To help you sort through this mess, let’s take a look at the offerings of all five companies, as well as the individual editions, and the charges related to each. Note that the costs listed below are for the online versions of each tax software. The price for the downloadable versions is listed at the end of the article.

Prices are current as of January 26th, 2020.

The Best Free Tax Software

BrandBest For Learn More
Credit Karma TaxAll Individual FilersVisit CK Tax
TurboTaxOverall FeaturesVisit TurboTax
TaxACTFreelancersVisit TaxAct
H&R BlockFree FilersVisit H&R Block
eSmart TaxFree and Simple ReturnsVisit eSmart Tax

Credit Karma Tax – Best for Individual Tax Filers

Credit Karma Tax is a fairly new service offered by Credit Karma and they’ve certainly made a splash.  Their tax filing service is straightforward and I think I can sum it up in two simple statements.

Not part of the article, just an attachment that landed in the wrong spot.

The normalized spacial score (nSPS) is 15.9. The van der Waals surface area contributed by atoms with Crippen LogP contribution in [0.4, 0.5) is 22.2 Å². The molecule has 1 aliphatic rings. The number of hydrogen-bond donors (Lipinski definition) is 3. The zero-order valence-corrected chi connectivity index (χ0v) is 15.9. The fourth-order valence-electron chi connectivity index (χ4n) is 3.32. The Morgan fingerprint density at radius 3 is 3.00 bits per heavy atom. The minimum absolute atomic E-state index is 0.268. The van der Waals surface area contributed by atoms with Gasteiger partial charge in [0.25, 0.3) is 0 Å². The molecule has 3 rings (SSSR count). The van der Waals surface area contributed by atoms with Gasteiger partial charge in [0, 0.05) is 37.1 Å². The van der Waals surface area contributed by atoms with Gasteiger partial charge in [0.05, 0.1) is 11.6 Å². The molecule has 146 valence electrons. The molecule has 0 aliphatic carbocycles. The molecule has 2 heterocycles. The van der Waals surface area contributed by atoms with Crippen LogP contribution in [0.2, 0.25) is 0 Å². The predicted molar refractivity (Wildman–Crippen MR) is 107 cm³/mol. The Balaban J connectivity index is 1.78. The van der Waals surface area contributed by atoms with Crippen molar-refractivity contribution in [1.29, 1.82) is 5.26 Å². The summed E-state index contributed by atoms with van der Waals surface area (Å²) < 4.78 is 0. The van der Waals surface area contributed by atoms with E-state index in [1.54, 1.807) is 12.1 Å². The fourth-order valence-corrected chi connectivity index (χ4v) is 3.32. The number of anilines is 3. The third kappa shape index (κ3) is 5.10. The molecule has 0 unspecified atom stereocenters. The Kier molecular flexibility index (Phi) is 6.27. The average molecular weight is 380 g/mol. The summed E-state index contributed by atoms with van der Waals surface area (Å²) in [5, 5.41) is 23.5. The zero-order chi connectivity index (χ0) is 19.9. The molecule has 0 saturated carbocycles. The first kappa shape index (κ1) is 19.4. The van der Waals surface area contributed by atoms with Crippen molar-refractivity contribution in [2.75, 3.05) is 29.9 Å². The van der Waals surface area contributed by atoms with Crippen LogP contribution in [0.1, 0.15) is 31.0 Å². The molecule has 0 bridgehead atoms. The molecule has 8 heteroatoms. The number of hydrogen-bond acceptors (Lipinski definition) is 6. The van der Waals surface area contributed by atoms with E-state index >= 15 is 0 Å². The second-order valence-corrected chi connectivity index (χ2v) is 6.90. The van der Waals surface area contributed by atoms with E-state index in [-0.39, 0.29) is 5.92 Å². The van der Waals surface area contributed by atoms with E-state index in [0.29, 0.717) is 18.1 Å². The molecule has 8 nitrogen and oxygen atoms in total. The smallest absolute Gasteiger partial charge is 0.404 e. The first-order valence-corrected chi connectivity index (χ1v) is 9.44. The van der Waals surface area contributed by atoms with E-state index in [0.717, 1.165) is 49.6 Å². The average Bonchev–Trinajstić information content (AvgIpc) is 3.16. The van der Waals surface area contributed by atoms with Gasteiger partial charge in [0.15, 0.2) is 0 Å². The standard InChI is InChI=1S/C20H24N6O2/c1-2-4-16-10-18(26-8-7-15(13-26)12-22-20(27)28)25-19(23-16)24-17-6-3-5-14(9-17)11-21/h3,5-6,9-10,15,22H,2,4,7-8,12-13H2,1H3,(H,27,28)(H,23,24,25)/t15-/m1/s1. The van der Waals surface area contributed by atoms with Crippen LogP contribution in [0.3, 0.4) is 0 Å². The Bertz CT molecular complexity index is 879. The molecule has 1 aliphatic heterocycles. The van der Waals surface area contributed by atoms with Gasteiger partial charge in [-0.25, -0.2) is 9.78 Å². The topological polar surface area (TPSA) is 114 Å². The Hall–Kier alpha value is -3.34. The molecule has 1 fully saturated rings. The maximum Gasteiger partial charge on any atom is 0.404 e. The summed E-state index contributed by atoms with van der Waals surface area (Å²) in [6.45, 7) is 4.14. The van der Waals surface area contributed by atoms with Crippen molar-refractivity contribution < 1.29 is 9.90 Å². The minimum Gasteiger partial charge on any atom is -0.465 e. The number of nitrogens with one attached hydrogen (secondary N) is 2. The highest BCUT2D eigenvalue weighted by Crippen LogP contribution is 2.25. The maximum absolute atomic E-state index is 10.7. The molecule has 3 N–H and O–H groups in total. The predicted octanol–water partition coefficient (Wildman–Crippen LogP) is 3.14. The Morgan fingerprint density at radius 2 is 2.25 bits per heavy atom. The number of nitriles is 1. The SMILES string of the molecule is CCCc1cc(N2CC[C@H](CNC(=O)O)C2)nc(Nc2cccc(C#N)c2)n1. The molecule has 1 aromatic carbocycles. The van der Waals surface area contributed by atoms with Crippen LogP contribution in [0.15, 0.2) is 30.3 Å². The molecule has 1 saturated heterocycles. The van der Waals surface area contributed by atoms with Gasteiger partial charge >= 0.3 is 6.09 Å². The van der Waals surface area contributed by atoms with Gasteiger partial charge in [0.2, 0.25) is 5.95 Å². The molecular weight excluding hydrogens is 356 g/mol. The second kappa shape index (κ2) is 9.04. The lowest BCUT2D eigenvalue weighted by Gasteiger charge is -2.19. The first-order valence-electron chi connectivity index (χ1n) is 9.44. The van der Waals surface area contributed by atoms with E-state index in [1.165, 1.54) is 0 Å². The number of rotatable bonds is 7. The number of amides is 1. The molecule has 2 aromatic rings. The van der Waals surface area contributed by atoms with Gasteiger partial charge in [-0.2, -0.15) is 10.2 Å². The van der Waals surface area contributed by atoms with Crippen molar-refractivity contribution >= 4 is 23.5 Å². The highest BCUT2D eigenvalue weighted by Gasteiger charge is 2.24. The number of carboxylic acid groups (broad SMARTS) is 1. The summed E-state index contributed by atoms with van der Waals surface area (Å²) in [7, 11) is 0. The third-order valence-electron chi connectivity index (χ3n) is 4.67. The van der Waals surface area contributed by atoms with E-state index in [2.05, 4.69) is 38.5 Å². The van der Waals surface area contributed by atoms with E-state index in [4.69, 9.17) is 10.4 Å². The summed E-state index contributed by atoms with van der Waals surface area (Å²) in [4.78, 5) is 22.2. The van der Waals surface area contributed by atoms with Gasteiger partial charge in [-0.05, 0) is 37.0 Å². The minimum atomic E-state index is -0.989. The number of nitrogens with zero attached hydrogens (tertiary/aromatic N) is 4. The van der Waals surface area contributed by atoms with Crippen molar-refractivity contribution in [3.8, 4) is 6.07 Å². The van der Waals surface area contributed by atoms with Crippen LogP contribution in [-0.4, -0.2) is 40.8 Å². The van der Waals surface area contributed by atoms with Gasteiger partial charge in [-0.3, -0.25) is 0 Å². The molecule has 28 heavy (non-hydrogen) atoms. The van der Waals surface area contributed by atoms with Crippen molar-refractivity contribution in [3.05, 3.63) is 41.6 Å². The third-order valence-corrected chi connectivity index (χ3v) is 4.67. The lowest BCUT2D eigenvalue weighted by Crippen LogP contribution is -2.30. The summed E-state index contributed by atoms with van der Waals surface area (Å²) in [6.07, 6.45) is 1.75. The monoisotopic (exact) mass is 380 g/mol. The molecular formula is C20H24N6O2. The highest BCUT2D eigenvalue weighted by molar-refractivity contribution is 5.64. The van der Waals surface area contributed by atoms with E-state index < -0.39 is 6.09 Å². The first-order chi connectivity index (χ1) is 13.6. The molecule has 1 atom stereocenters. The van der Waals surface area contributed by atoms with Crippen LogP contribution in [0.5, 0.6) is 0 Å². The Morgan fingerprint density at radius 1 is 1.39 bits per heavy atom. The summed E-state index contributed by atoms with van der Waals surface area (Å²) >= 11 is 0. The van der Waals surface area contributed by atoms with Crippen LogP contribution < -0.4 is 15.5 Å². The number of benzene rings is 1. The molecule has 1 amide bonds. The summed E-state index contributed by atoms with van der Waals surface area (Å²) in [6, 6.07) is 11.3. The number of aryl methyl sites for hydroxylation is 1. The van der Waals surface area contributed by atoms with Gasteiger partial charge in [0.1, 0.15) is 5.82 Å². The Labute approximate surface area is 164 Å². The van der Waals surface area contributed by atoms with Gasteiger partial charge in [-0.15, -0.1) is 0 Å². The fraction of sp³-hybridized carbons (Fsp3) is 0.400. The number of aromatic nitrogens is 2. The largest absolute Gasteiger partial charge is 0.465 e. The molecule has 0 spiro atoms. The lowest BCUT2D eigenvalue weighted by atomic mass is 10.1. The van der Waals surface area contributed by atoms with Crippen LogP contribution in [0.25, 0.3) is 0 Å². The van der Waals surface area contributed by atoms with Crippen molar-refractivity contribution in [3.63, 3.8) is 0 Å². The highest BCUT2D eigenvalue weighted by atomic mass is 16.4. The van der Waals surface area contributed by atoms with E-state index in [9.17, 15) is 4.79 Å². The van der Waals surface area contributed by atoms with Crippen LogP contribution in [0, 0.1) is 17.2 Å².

1. Filing your Federal Tax return is always FREE
  2. Filing your State Tax return is always FREE

Whether you’re filing as someone with just a single W-2, or you’re self employed in need of a Schedule C and itemized deductions, Credit Karma Tax has you covered. Their system is not designed to charge you for anything, so there’s no bait and switch.  Either your file for free from start to finish, or you choose somewhere else to file your taxes.

Credit Karma Tax offers two guarantees when you file your taxes using their platform.

Maximum Refund Guarantee